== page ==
Years ago Verizon had a series of television commercials where pitchman Paul Marcarelli used this great catchphrase, “Can you hear me now?” The guy now works for Sprint, to which Verizon says, “Sprint’s using our 2002 spokesman because they’re finally catching up to Verizon’s 2002 network.” Ouch.
Here’s another ouch of epic proportions that go beyond the wireless carrier battles. Samsung’s latest and greatest smartphone catches fire. Cars have burned. Houses have burned. Children have burned. And heaven help the poor schmuck who fastens a Samsung Galaxy Note 7 to his face for a little virtual reality game.
Wait. Who would do that? Who on planet earth does not know the Galaxy Note 7 is the opposite of flame retardant? Samsung has begun a recall effort, airlines won’t let you fly with the device, and while an exploding battery is no joke, the late night talk show hosts can’t help themselves.
That brings me to a few questions. We live in an era whereby about 90-percent of Apple’s iPhone and iPad customers upgrade their devices to the latest iOS version, and Android’s latest version gets installed on 15-percent of the customer base in the same period.
What does that say about iPhone customers vs. Android customers?
Samsung has gargantuan problems with Galaxy Note 7. The company’s stock has tanked over $20-billion. The clean up expenses, recalls, and lawsuits will cost another $5-billion or more. People have been hurt by a device that spontaneously goes up in flames.
What does it say about a customer base that continues to use the device, despite the warnings. Some data from Apteligent suggests Galaxy Note 7 customers are not taking the advice to return their devices to Samsung or their mobile device carrier, to the point of not even bothering to turn them off.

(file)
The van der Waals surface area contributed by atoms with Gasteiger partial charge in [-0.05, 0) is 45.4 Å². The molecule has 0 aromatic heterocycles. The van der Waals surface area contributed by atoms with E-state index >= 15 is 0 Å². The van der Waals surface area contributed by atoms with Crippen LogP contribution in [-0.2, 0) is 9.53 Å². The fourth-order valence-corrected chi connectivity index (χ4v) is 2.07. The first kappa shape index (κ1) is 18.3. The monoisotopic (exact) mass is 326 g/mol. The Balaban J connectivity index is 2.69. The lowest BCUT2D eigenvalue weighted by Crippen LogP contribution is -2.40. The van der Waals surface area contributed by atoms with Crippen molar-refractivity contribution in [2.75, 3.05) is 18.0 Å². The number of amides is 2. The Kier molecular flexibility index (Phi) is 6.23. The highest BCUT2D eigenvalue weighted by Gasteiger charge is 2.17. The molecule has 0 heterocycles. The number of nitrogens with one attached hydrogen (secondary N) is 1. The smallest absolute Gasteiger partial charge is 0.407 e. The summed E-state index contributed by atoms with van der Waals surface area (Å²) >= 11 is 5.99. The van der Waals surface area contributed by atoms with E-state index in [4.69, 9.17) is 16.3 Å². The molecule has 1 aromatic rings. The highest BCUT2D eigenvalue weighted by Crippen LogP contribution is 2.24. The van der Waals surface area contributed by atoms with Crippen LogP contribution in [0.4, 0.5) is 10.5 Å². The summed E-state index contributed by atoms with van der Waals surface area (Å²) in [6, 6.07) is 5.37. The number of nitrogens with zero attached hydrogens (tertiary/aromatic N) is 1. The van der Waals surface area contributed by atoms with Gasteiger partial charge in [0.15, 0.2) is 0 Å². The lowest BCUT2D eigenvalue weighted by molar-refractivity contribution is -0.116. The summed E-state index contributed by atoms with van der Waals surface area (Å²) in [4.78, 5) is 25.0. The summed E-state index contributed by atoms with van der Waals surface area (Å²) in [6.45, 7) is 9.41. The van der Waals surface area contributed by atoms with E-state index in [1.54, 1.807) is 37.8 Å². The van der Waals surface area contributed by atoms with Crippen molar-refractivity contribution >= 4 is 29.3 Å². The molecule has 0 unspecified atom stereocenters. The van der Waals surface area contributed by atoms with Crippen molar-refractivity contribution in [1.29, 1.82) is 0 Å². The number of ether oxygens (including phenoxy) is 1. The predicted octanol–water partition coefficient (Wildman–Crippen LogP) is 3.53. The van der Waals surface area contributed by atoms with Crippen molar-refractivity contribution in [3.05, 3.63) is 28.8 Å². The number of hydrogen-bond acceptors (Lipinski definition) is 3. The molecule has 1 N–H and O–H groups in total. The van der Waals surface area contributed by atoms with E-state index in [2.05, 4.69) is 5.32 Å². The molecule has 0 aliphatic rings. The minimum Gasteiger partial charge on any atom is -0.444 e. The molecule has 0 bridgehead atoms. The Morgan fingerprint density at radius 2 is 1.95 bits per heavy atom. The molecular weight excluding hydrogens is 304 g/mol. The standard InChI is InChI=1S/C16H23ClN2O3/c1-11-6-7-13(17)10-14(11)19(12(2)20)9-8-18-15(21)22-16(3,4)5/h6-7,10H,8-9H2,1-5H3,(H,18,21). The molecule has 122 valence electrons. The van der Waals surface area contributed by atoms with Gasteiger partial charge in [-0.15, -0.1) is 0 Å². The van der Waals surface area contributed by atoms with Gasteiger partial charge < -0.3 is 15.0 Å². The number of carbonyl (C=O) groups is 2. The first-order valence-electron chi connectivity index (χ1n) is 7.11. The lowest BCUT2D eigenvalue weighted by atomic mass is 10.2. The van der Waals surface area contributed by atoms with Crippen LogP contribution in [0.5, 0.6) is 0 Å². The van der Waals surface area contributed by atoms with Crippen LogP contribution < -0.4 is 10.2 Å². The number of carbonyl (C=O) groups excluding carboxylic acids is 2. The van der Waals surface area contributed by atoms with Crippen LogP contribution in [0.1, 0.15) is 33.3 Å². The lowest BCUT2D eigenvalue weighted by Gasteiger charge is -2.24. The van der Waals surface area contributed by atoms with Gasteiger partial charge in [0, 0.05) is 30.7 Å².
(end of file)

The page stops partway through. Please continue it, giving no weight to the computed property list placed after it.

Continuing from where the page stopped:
For its part, Samsung plans to push out an update that caps battery life at 60-percent on remaining devices, and change the battery indicator from white (exploding battery) to green (new battery). That way users can tell which Galaxy Note 7 class theirs belongs in– exploding class, or exploding less class.
With as much publicity as this problem has generated, what should Samsung do? Would you buy a Samsung Galaxy Note 7 now, even if the battery indicator is green and not white (I’m think red would be better than white; maybe animated to show a flaming battery)?
Apple’s customers worry about the company moving an industry toward wireless accessories, while Samsung’s customers worry about whether they’ll wake up dead after buying a Galaxy Note 7?
All those Samsung television and online commercials that mocked iPhone users seem rather over the top now, don’t they? The next time you see someone with disfiguring burn marks, just assume they owned a Galaxy Note 7.
In fact, a Samsung television commercial that uses the Sprint spokesperson who asks, “Will you buy me now?” would raise a few eyebrows (and some of them would be singed).